Academic journal article Public Administration Quarterly

The Reinvention Trail: An Account of One State Agency's Quality Journey

Academic journal article Public Administration Quarterly

The Reinvention Trail: An Account of One State Agency's Quality Journey

Article excerpt


Nothing is as painfully pleasurable as true learning. When organizations learn, the personal perceptions of pain and pleasure vary. The following article presents the author's view of the internal organizational learning to date by an agency that is committed to the continual improvement and learning associated with life on the reinvention trail. Recommendations from the following case study should prove useful to any organization interested in reinvention, reengineering, total quality management, continuous improvement, cultural change, organizational development or, put bluntly, interested in survival.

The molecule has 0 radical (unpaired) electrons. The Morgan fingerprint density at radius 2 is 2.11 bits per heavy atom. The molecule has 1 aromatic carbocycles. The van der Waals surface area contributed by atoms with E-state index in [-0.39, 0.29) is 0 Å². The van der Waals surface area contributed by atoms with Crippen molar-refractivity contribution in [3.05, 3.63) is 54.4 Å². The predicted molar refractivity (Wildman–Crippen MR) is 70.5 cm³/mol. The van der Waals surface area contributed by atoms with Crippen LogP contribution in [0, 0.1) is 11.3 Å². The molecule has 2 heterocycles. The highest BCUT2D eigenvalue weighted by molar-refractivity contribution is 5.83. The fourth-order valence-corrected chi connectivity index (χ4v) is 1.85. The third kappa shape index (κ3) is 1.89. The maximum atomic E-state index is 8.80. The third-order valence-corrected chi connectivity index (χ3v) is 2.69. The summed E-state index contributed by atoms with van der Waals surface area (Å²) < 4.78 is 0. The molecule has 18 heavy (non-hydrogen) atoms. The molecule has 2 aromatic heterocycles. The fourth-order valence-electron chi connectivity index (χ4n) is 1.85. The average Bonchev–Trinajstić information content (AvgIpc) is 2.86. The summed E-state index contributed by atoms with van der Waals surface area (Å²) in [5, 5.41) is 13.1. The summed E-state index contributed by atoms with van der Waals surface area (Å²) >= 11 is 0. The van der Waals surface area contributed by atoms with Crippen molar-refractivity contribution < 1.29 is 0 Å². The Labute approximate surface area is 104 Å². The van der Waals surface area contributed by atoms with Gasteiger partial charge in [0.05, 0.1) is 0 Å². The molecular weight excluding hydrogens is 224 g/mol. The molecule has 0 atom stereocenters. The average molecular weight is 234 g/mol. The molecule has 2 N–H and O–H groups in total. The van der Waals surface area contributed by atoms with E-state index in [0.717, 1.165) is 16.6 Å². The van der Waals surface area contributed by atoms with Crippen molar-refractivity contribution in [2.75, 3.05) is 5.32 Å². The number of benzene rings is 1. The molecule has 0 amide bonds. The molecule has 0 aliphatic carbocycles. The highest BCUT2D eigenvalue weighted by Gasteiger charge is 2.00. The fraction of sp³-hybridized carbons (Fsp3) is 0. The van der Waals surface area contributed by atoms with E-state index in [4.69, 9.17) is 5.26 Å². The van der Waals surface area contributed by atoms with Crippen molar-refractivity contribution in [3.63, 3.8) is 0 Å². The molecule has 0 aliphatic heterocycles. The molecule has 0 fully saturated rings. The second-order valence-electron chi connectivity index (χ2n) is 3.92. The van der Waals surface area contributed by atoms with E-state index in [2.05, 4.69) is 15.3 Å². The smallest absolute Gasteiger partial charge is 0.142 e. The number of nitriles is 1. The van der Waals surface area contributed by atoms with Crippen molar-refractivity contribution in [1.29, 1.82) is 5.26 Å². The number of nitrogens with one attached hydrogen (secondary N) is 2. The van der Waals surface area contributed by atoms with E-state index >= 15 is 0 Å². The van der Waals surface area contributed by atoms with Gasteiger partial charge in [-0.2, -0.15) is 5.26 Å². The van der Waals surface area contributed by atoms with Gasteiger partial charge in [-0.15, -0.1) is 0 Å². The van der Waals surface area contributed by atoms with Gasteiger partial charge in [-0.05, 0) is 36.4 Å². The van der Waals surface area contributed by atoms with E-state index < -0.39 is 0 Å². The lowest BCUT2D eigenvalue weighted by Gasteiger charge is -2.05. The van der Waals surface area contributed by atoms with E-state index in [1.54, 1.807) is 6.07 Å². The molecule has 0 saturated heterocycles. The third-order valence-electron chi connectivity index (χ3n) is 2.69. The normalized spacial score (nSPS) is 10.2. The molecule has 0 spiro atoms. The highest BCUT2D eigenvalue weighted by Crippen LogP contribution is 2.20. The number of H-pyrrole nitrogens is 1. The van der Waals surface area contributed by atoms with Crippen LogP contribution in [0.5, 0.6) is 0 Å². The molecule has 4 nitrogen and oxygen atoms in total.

This article presents the case study agency's original cultural paradigm. How the original paradym was lost and how it is being regained are explored. Seven specific "rules for reinventing" are derived from the internal organizational experiences of the case study agency. These rules are set forth to assist other organizations on their journey. The article closes with a plea for others to follow this example of organizational reflection, critical self-assessment, and open sharing.


An unfortunate maxim exists in organizational life: "All problems beg solution while every solution breeds new problems." This article illustrates that Total Quality Management (TQM) and the "Reinvention Movement" which sprang from it are no strangers to this maxim.

The following case study examines the internal organizational development of one state department of transportation which has embarked on a reinvention journey. Although the agency's journey is not complete, the learning should prove useful to other governmental entities undergoing reinvention. The focus of this article is on organization development within the agency. No attempt is made to examine the numerous external improvements attested to by outsiders.